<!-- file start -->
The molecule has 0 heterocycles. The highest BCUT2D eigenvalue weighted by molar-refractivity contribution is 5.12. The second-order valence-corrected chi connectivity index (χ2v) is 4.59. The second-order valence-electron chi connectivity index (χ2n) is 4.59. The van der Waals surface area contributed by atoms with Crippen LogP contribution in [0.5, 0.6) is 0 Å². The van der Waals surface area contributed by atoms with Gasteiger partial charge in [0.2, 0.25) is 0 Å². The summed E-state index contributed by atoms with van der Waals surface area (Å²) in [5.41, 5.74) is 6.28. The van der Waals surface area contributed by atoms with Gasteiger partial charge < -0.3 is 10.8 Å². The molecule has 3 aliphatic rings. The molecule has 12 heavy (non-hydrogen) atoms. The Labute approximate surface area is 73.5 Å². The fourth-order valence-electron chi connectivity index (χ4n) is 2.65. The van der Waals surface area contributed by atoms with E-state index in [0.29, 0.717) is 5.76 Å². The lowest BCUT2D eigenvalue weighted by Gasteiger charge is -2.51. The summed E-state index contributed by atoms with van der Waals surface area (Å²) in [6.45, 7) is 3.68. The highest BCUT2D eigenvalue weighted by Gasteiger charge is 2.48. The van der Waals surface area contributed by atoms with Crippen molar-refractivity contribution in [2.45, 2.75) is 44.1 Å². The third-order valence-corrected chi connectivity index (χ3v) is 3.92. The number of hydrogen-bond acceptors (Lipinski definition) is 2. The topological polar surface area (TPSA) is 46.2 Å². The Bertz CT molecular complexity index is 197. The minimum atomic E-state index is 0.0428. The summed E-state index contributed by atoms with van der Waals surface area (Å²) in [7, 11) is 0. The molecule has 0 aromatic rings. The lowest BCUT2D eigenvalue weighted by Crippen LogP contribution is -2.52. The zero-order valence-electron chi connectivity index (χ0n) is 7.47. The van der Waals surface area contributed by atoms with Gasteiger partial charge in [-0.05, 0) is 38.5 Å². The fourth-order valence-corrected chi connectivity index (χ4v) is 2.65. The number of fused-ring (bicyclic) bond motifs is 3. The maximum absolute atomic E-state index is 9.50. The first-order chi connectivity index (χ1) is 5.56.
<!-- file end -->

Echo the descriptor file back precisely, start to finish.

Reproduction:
The molecule has 0 heterocycles. The highest BCUT2D eigenvalue weighted by molar-refractivity contribution is 5.12. The second-order valence-corrected chi connectivity index (χ2v) is 4.59. The second-order valence-electron chi connectivity index (χ2n) is 4.59. The van der Waals surface area contributed by atoms with Crippen LogP contribution in [0.5, 0.6) is 0 Å². The van der Waals surface area contributed by atoms with Gasteiger partial charge in [0.2, 0.25) is 0 Å². The summed E-state index contributed by atoms with van der Waals surface area (Å²) in [5.41, 5.74) is 6.28. The van der Waals surface area contributed by atoms with Gasteiger partial charge < -0.3 is 10.8 Å². The molecule has 3 aliphatic rings. The molecule has 12 heavy (non-hydrogen) atoms. The Labute approximate surface area is 73.5 Å². The fourth-order valence-electron chi connectivity index (χ4n) is 2.65. The van der Waals surface area contributed by atoms with E-state index in [0.29, 0.717) is 5.76 Å². The lowest BCUT2D eigenvalue weighted by Gasteiger charge is -2.51. The summed E-state index contributed by atoms with van der Waals surface area (Å²) in [6.45, 7) is 3.68. The highest BCUT2D eigenvalue weighted by Gasteiger charge is 2.48. The van der Waals surface area contributed by atoms with Crippen molar-refractivity contribution in [2.45, 2.75) is 44.1 Å². The third-order valence-corrected chi connectivity index (χ3v) is 3.92. The number of hydrogen-bond acceptors (Lipinski definition) is 2. The topological polar surface area (TPSA) is 46.2 Å². The Bertz CT molecular complexity index is 197. The minimum atomic E-state index is 0.0428. The summed E-state index contributed by atoms with van der Waals surface area (Å²) in [7, 11) is 0. The molecule has 0 aromatic rings. The lowest BCUT2D eigenvalue weighted by Crippen LogP contribution is -2.52. The zero-order valence-electron chi connectivity index (χ0n) is 7.47. The van der Waals surface area contributed by atoms with Gasteiger partial charge in [-0.05, 0) is 38.5 Å². The fourth-order valence-corrected chi connectivity index (χ4v) is 2.65. The number of fused-ring (bicyclic) bond motifs is 3. The maximum absolute atomic E-state index is 9.50. The first-order chi connectivity index (χ1) is 5.56.